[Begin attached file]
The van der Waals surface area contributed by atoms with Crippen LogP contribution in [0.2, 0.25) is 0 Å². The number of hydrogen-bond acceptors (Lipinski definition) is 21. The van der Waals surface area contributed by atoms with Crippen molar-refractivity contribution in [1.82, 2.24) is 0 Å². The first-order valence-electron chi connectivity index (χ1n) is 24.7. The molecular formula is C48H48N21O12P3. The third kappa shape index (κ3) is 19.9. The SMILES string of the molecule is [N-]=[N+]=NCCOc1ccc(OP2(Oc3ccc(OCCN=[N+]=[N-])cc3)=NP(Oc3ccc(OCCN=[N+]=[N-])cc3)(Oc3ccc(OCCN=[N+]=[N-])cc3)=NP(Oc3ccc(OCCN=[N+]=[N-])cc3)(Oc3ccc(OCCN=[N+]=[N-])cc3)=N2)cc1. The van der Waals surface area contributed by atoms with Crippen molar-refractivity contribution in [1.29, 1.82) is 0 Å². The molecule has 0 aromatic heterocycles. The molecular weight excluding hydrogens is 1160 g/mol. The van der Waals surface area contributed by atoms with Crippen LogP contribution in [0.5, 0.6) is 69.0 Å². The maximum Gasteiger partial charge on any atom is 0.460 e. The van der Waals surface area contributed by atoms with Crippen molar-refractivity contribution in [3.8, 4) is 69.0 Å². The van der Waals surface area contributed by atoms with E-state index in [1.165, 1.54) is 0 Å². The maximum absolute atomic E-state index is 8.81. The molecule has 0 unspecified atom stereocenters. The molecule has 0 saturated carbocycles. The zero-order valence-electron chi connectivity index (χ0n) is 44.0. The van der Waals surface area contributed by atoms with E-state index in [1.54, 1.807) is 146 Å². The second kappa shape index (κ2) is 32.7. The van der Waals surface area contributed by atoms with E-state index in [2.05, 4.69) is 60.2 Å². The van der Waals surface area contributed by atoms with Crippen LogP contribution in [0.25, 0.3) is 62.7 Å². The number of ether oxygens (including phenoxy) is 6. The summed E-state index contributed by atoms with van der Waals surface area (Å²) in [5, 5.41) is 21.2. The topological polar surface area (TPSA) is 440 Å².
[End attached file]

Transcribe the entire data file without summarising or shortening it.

The van der Waals surface area contributed by atoms with Crippen LogP contribution in [0.2, 0.25) is 0 Å². The number of hydrogen-bond acceptors (Lipinski definition) is 21. The van der Waals surface area contributed by atoms with Crippen molar-refractivity contribution in [1.82, 2.24) is 0 Å². The first-order valence-electron chi connectivity index (χ1n) is 24.7. The molecular formula is C48H48N21O12P3. The third kappa shape index (κ3) is 19.9. The SMILES string of the molecule is [N-]=[N+]=NCCOc1ccc(OP2(Oc3ccc(OCCN=[N+]=[N-])cc3)=NP(Oc3ccc(OCCN=[N+]=[N-])cc3)(Oc3ccc(OCCN=[N+]=[N-])cc3)=NP(Oc3ccc(OCCN=[N+]=[N-])cc3)(Oc3ccc(OCCN=[N+]=[N-])cc3)=N2)cc1. The van der Waals surface area contributed by atoms with Crippen molar-refractivity contribution in [1.29, 1.82) is 0 Å². The molecule has 0 aromatic heterocycles. The molecular weight excluding hydrogens is 1160 g/mol. The van der Waals surface area contributed by atoms with Crippen LogP contribution in [0.5, 0.6) is 69.0 Å². The maximum Gasteiger partial charge on any atom is 0.460 e. The van der Waals surface area contributed by atoms with Crippen molar-refractivity contribution in [3.8, 4) is 69.0 Å². The van der Waals surface area contributed by atoms with E-state index in [1.165, 1.54) is 0 Å². The maximum absolute atomic E-state index is 8.81. The molecule has 0 unspecified atom stereocenters. The molecule has 0 saturated carbocycles. The zero-order valence-electron chi connectivity index (χ0n) is 44.0. The van der Waals surface area contributed by atoms with E-state index in [1.54, 1.807) is 146 Å². The second kappa shape index (κ2) is 32.7. The van der Waals surface area contributed by atoms with E-state index in [2.05, 4.69) is 60.2 Å². The van der Waals surface area contributed by atoms with Crippen LogP contribution in [0.25, 0.3) is 62.7 Å². The number of ether oxygens (including phenoxy) is 6. The summed E-state index contributed by atoms with van der Waals surface area (Å²) in [5, 5.41) is 21.2. The topological polar surface area (TPSA) is 440 Å².